4) When you leave the cabin, certain things must be unplugged or the cabin will explode even though the power has been turned off. I love this one because it is so complex yet so simple. What things do you unplug, what things do you leave plugged in? Many people leave the TV plugged in but remove the plug on their coffee pot. Yet, the TV is actually drawing electricity while it is plugged in, and all that complex circuitry, especially in the old clunker TV you put in the cabin because the TV is not that important, can short circuit at any time. But a drip coffee pot with an off switch and an automatic shutoff is going to sit there, plugged in, and do no harm. Most people will leave a clock radio plugged in but unplug, again, the coffee pot. I’m not sure of the current situation, but I read some years ago that old beat up clock radios are the cause of a disproportionate number of electrical fires.

If you go into someone’s cabin and inspect what is left plugged in vs. not, it may well be explainable with this model: In the old days (and still, in some households) coffee is made in a percolator. Some plug-in percolators need to be unplugged or they will cook the coffee until it turns to varnish. Or at least, that was true in the old days, though not so much these days. So, we fetishized the percolator, and by extension, all coffee pot related things. I know people who unplug automatic one-cup-at-a-time coffee makers, which are by default turned off (or have a switch and an indicator light) but leave the toaster oven or microwave plugged in right next to it. (This is common in office kitchens as well as cabins.) In short, if something gets classified as related to making coffee, unplug it. Everything else, leave plugged in. That’s a fetish.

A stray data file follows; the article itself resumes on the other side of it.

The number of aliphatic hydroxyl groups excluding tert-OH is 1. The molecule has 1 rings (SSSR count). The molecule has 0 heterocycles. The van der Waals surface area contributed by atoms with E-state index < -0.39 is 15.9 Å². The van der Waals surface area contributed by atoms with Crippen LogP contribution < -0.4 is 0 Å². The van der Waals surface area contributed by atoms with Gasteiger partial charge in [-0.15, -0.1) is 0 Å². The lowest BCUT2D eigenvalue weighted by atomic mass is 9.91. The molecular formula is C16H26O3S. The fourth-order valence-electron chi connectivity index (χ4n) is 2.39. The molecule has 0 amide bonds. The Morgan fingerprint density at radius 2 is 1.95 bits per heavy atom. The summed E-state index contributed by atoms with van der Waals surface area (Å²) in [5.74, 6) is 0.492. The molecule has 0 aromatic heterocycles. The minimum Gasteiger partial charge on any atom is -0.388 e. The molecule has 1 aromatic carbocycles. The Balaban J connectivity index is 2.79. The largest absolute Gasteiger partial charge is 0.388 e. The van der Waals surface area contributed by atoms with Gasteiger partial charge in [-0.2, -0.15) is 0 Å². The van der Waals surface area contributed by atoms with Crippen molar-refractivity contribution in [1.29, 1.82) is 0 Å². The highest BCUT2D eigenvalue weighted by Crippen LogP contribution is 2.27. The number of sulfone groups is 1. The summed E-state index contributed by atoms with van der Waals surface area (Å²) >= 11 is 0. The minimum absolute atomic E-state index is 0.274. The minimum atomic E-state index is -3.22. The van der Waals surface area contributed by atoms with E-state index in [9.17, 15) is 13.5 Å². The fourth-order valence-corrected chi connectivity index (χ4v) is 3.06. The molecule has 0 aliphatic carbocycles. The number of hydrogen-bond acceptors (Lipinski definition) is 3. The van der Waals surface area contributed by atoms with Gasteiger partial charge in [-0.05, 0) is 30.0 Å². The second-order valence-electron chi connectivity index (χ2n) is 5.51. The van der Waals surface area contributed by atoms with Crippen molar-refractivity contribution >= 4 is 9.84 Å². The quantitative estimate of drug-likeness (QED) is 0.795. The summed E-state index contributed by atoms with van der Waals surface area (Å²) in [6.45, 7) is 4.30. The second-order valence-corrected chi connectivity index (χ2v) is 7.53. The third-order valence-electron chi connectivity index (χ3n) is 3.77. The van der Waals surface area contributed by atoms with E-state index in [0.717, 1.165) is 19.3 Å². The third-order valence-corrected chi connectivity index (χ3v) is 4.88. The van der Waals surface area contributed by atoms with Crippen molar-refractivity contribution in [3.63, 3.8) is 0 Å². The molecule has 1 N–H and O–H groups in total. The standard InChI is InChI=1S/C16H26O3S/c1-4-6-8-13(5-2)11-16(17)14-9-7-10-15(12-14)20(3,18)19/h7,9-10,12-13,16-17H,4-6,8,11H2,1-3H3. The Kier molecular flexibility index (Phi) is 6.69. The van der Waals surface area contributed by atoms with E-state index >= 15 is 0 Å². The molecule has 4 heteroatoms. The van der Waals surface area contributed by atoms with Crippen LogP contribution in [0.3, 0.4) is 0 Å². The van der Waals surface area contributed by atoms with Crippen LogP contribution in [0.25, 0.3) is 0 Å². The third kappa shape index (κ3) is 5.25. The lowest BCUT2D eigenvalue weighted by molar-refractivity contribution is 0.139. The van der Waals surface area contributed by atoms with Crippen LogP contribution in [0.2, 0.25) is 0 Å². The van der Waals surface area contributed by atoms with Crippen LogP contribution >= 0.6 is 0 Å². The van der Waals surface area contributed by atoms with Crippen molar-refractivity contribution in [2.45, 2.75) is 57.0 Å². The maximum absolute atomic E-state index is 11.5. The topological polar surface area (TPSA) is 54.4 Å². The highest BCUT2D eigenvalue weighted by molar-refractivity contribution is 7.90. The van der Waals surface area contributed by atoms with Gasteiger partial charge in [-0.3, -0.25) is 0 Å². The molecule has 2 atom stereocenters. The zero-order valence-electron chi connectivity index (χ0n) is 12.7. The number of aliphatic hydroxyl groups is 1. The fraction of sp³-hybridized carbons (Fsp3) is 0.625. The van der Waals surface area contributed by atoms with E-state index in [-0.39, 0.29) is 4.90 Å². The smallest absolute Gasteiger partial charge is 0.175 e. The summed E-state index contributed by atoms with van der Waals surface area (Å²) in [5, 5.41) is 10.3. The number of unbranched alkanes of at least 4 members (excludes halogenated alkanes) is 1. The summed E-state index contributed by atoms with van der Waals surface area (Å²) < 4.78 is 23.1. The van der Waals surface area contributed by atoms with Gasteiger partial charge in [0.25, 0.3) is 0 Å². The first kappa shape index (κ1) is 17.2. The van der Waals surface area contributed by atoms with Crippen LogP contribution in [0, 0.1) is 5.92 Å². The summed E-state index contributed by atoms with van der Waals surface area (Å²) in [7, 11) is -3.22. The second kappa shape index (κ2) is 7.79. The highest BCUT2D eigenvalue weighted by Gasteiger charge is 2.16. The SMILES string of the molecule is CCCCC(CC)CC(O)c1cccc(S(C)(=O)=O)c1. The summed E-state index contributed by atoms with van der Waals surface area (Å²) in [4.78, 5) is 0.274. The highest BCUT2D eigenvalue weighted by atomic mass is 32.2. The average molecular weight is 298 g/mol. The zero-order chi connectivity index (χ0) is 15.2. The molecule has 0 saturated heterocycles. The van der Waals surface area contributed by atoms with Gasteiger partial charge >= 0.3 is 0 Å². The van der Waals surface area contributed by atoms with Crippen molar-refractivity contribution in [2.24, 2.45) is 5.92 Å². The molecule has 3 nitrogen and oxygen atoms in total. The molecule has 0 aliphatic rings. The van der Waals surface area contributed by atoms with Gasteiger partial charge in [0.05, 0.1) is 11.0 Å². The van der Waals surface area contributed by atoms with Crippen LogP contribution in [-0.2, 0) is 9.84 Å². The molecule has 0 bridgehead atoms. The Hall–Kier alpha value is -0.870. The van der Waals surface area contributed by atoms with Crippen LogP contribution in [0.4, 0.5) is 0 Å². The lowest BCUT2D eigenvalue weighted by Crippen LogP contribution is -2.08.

4) Food taboos having to do with fish. Ever since I was a kid, I was told to not eat rock bass because they have parasites.
It was rather interesting to discover that the “bass” I had been catching, cleaning, cooking, and eating for two or three years from one of our favorite camping spots were rock bass. The bass were supposed to be wormy. But they never were. After moving to Minnesota, I’ve heard the same thing: Rock bass have worms, don’t eat them. Well, I checked. Rock bass and perch tend to get certain parasites as the season goes on. They are harmless to humans and rarely noticeable, and more importantly, it seems that this is an issue for fresh water fish generally as summer progresses, and not a special trait of rock bass. What is widespread is not worms in rock bass, but rather, rumors of worms.